"So over-the-top boisterous that I initially misinterpreted its gleeful disdain for conventional niceties as mere ineptitude," writes Mike D'Angelo at Not Coming to a Theater Near You, "this is a two-chord Ramones album of a movie with infectious high spirits and no use for subtlety; once I finally surrendered to its goofy charm (which took nearly half an hour, so conditioned was I by Akin's fairly somber previous film, The Edge of Heaven), it became one of those rare cinema experiences that's more akin to a party than a movie."
"Akin's new one, concerning a young man's desperate attempts to keep his roadside restaurant open and thriving amidst many setbacks, is overstuffed, more than a little too pleased with itself, yet often winning," writes Michael Koresky at indieWIRE. :As far as European comedies go, it's fairly by the numbers, assembling a motley crew of emphatically crazy characters for a rollicking jamboree of wily folks meant to stand in for the New Europe. But the tonic goes down easy this time, even as the plot grows increasingly merciless in its need to entertain its audience."
"It's neither the work of transcendence that The Edge of Heaven was nor the emotional Vesuvius that was Head On," writes the Boston Globe's Wesley Morris. "In fact, some of this new movie is pretty bad, but it has more true joy, passion, and youth on a scene-by-scene basis than any film I've seen here [in Toronto] so far."
"Clearly made as a change of pace after Heaven, the pic is labeled by Akin 'an audacious, dirty Heimat film,'" notes Derek Elley in Variety, where Nick Holdsworth reports on the press conference. "But for him, a Heimat film isn't Bavarian blondes in dirndls; this is northern, grungy, multikulti Germany, with Greeks, Turks, rock bands and drifters."
Guy Lodge at In Contention: "Revolving haphazardly around the romantic and professional misadventures of hapless restaurant owner Zinos (real-life restaurateur and co-writer Adam Bousdoukos) in urban Hamburg, the film runs on the food/life/love metaphors you've seen in other gastronomically-inclined films, though the broad tone and slight characterizations here put this more in line with Mostly Martha than Big Night."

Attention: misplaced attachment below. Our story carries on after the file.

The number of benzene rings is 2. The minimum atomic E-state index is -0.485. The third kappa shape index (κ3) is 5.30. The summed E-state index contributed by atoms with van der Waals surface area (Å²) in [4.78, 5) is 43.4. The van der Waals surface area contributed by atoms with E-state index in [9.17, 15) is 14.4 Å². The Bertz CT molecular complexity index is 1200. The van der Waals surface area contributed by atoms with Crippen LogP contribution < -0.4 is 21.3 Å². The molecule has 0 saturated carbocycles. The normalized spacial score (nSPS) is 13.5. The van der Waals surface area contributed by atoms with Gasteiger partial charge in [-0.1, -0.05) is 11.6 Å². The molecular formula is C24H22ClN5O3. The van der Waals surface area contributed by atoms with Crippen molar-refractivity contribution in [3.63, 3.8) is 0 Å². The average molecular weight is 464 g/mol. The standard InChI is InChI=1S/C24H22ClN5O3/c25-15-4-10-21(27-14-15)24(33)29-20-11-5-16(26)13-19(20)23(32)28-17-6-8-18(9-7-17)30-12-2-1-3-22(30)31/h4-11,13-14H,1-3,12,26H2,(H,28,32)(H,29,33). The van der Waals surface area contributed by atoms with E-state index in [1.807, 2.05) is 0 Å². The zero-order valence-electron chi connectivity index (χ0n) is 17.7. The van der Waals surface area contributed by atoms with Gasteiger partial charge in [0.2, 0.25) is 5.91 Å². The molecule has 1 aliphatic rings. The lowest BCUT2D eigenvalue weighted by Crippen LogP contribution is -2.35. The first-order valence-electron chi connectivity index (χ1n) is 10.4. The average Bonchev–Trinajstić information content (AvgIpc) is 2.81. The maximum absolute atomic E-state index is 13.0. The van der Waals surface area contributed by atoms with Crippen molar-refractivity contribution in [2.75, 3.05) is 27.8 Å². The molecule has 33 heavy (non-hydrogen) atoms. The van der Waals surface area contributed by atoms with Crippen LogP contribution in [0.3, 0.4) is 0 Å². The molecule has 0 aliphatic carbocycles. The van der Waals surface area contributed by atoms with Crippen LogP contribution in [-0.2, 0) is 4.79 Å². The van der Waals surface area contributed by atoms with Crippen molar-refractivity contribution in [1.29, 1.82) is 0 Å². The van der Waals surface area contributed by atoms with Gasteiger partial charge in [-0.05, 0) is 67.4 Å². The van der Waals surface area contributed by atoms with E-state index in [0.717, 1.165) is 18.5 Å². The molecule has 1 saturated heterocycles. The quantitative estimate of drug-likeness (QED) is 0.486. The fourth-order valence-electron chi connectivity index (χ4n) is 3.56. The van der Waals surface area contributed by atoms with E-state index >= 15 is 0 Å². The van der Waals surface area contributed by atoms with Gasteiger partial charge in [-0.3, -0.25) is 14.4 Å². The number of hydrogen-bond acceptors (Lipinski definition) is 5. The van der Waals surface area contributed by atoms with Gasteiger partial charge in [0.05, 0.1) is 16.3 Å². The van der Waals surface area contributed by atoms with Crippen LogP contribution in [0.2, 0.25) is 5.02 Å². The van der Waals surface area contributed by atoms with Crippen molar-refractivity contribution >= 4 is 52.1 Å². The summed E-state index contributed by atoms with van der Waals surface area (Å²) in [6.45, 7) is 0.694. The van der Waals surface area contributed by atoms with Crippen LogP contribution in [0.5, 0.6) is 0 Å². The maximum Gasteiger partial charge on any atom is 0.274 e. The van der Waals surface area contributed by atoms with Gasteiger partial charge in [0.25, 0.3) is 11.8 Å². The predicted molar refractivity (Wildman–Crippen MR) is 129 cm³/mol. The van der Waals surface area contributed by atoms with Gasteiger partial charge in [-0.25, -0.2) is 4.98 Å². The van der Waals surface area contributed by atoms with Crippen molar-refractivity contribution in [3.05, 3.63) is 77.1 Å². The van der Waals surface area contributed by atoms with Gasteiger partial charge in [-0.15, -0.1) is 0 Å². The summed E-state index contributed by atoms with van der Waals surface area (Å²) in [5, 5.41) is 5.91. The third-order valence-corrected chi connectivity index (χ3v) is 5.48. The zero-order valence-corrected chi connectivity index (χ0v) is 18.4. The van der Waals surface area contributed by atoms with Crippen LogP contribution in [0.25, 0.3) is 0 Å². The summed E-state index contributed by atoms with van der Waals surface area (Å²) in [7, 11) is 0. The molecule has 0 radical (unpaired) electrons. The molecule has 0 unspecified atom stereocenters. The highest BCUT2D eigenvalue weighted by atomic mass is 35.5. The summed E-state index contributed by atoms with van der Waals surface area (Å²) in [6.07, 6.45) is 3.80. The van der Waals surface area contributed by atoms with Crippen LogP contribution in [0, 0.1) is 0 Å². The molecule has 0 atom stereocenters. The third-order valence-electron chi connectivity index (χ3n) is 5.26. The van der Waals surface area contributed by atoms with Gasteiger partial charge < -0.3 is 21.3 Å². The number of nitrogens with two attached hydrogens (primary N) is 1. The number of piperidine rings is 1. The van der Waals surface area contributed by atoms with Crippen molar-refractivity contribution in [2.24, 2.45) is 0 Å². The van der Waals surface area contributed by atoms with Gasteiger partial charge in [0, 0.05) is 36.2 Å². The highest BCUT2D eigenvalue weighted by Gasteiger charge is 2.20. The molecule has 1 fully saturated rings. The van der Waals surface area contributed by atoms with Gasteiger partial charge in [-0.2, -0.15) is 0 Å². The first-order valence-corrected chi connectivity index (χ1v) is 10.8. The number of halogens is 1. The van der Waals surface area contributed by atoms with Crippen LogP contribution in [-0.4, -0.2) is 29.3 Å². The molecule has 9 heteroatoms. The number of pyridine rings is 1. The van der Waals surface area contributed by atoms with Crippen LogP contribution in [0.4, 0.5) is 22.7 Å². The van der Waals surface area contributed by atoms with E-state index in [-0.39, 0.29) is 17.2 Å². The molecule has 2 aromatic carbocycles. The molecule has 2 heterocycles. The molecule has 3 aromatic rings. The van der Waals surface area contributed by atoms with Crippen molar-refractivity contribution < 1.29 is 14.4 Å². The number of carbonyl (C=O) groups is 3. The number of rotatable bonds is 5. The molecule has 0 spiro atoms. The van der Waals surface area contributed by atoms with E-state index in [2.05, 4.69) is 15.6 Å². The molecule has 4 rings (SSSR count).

"Tonally, there are some wobbles: the pre-redemption gloom spikes the comedy bubble for a while," writes Lee Marshall in Screen. "But things pick up in the fizzy finale, and the soul-and-funk-backed set pieces - particularly an aphrodisiac party - are infectious."
Updates, 9/17: "Sometimes 'broad' has its advantages," writes Noel Murray. "Fatih Akin's rollicking, beat-crazy foodie comedy Soul Kitchen traffics in outsized characters and predictable plot turns, and yet it's one of the most purely entertaining movies I've seen at this festival." Adds the AV Club's Scott Tobias: "As of this writing, the film still hadn't found a distributor, which tells you something about the timidity of the market right now; if you can't make a hit out of this thing, give it up."
"With a soundtrack of vintage soul and contemporary techno that sounds like a mix from one friend to another, Akin's Soul Kitchen shows him to be not only one of the current world cinema scene's most energized and exciting filmmakers but also one who possesses a versatility of style," blogs Mark Olsen for the Los Angeles Times. "Though it can often seem they are mutually exclusive, sometimes films can be smart and fun at the same time."
"Akin's camera-in-heat keeps slamming, always rushing to cram in one more canted angle, one more musical cue, one more smackdown between squabbling characters," blogs Fernando F Croce at Slant. "Still, it's something of a relief to see Edge of Heaven's we-are-the-world solemnity giving way to gags about massage-room boners and aphrodisiac-laced desserts."
Online viewing tip. Cineuropa talks with Akin.
Update, 9/20: Kurt Halfyard at Twitch: "Part foodie extravaganza, part sit-com, part feel good dramedy (and even a bit of toe tapping due to its Motown soundtrack), Soul Kitchen hits the spot in a five-star kind of way."
Update, 9/22: Nicolas Rapold for the L Magazine: "It's entertaining enough, albeit embarrassing when it's not, but it appealingly never bows under the class and culture friction at the core of its conflicts."